Despite its history of being a sake capital, Saijo feels sleepy even in the height of winter's sake making season. The truth is the town's famous brewers squandered their fortunes by depending on high volume, low quality sake. Demand for this kind of sake has been declining. Walking by the kura of such prestigious brewers as Kamotsuru and Kamoizumi in the middle of the day we stopped to listen, there was no sound of activity. Is it too late to reverse the trend? I'm not sure, but the one exception though is Kirei Shuzo, above.
























Kirei's name is a reference to the turtle's longevity, which is to suggest that drinking Kirei's sake helps in living a long, full life. Well, Kirei was totally alive when we entered the kura. The workers were busy washing rice in preparation for steaming.


The toji, Masahiro Nishigaki, a stocky, tough looking dude, is doubtless in command of the kura. He and Kirei's sales manager, Ueda-san, spearheaded Kirei's focus on making high quality sake. A wise move because as Japan's sake market has fallen, demand for the best quality sake has not wavered.
























At a local restaurant we enjoyed two of Kirei's popular sake, a junmai ginjo and a daiginjo. The dishes were pretty much all seafood and they went great with the sake. Of course, we had oysters, but something more unusual was this flaming conch shell bubbling in its broth on a bed of salt. I couldn't wait to get my hands on them. You don't see conchs in sushi joints anymore in the States. Last time I ordered one was at Sushi Sam's in San Mateo, but that was over a decade ago. Another all-time favorite app is shiokara, raw ika innards marinating in its own juice and probably some dashi. It's a sake drinker's best friend.

Of the two sake that we drank, the junmai ginjo was my preference. I really seldom prefer daiginjo because it's too gentle and soft for my taste. I want to feel the sake in my mouth.
























Next morning we were back at Kirei's kura for a tour of the facility and a quick tasting of some new sake. The main street of Saijo was quiet, you'd never know you're standing on one of the sake brewing capitals of Japan.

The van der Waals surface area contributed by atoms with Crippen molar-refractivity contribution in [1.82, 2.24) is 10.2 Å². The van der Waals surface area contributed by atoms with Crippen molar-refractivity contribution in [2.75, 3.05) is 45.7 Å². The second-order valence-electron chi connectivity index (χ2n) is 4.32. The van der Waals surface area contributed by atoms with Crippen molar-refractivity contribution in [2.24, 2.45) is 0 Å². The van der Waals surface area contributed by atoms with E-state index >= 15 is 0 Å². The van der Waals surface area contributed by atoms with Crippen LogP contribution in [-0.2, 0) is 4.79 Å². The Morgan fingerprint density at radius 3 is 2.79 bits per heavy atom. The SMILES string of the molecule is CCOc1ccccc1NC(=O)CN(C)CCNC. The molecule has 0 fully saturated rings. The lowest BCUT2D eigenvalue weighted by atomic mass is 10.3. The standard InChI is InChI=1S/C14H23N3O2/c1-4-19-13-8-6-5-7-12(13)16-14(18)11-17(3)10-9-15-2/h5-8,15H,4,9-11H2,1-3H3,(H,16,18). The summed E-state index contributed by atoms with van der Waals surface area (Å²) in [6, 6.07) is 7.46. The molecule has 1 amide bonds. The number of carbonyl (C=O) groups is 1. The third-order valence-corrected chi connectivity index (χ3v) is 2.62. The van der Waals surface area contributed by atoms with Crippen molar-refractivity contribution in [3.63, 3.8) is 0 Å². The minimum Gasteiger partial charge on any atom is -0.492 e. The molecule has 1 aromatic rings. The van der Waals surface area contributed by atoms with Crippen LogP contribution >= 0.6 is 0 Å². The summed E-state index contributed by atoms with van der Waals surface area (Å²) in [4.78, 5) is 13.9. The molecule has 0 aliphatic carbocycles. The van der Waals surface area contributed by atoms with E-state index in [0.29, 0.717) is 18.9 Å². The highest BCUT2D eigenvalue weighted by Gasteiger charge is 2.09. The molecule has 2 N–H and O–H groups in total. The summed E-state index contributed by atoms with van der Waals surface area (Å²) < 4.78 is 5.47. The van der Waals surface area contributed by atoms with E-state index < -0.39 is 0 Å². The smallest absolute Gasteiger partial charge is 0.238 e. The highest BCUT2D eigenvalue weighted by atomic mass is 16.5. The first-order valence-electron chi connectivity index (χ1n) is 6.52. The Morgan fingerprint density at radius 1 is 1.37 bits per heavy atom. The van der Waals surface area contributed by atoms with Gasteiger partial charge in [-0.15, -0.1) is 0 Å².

Perhaps Saijo is more serene now for this Zen meditation center we passed by.


The two new sake to taste were still in sample bottles--a junmai and a daiginjo. They were both really good. The daiginjo, aromatic and refined; while the junmai, more natural tasting and textured. I like the junmai more. I think the consensus was we all liked it. This is the one I would like to bring to the US, especially if they can bottle it in 500ml. For American drinkers, I believe 500ml is just the right sake bottle size. 300ml is too small, especially if there's two of you drinking, while 720ml is a bit much for casual sake drinking. While busy with these thoughts, I remember Ueda-san can put down four 720ml bottles in one sitting.
























Standing outside of Kirei's building with Ueda-san, general manager and chief strategist at Kirei. He's a modest man with a ton of self-confidence. He could probably outdrink anyone I know.

This visit to Hiroshima and Saijo was eye-opening. Over the past centuries many have traveled here to drink their famous sake. I'm excited to introduce Kirei's sake soon in the States so fellow Americans can experience real Hiroshima sake made from the pure waters of Saijo.


No comments:

Post a Comment